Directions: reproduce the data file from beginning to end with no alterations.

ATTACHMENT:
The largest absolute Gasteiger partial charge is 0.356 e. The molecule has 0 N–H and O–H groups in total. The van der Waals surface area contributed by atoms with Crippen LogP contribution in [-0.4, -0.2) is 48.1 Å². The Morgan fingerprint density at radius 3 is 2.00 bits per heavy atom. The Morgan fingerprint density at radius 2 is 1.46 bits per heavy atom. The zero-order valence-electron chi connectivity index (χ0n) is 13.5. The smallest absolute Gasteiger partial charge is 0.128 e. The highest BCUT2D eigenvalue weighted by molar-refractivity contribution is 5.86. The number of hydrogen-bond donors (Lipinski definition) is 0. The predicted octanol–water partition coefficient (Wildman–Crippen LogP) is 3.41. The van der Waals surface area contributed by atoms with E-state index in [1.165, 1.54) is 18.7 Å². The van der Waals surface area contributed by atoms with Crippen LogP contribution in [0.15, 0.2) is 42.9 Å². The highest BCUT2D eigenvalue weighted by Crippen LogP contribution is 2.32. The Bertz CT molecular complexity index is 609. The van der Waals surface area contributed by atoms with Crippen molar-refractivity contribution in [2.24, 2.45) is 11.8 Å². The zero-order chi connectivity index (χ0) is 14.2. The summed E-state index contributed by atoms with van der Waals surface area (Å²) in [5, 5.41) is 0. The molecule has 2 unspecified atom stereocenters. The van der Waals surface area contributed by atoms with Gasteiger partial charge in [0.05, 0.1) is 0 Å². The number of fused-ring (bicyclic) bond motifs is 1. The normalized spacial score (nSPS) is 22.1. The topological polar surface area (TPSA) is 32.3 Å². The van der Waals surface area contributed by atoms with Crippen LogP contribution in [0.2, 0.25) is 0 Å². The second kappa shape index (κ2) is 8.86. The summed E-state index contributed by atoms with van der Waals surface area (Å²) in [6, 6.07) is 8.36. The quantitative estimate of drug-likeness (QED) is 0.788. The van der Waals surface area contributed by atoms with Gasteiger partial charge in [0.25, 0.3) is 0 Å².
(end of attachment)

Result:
The largest absolute Gasteiger partial charge is 0.356 e. The molecule has 0 N–H and O–H groups in total. The van der Waals surface area contributed by atoms with Crippen LogP contribution in [-0.4, -0.2) is 48.1 Å². The Morgan fingerprint density at radius 3 is 2.00 bits per heavy atom. The Morgan fingerprint density at radius 2 is 1.46 bits per heavy atom. The zero-order valence-electron chi connectivity index (χ0n) is 13.5. The smallest absolute Gasteiger partial charge is 0.128 e. The highest BCUT2D eigenvalue weighted by molar-refractivity contribution is 5.86. The number of hydrogen-bond donors (Lipinski definition) is 0. The predicted octanol–water partition coefficient (Wildman–Crippen LogP) is 3.41. The van der Waals surface area contributed by atoms with E-state index in [1.165, 1.54) is 18.7 Å². The van der Waals surface area contributed by atoms with Crippen LogP contribution in [0.15, 0.2) is 42.9 Å². The highest BCUT2D eigenvalue weighted by Crippen LogP contribution is 2.32. The Bertz CT molecular complexity index is 609. The van der Waals surface area contributed by atoms with Crippen molar-refractivity contribution in [2.24, 2.45) is 11.8 Å². The zero-order chi connectivity index (χ0) is 14.2. The summed E-state index contributed by atoms with van der Waals surface area (Å²) in [5, 5.41) is 0. The molecule has 2 unspecified atom stereocenters. The van der Waals surface area contributed by atoms with Gasteiger partial charge in [0.05, 0.1) is 0 Å². The number of fused-ring (bicyclic) bond motifs is 1. The normalized spacial score (nSPS) is 22.1. The topological polar surface area (TPSA) is 32.3 Å². The van der Waals surface area contributed by atoms with Crippen LogP contribution in [0.2, 0.25) is 0 Å². The second kappa shape index (κ2) is 8.86. The summed E-state index contributed by atoms with van der Waals surface area (Å²) in [6, 6.07) is 8.36. The quantitative estimate of drug-likeness (QED) is 0.788. The van der Waals surface area contributed by atoms with Gasteiger partial charge in [0.25, 0.3) is 0 Å².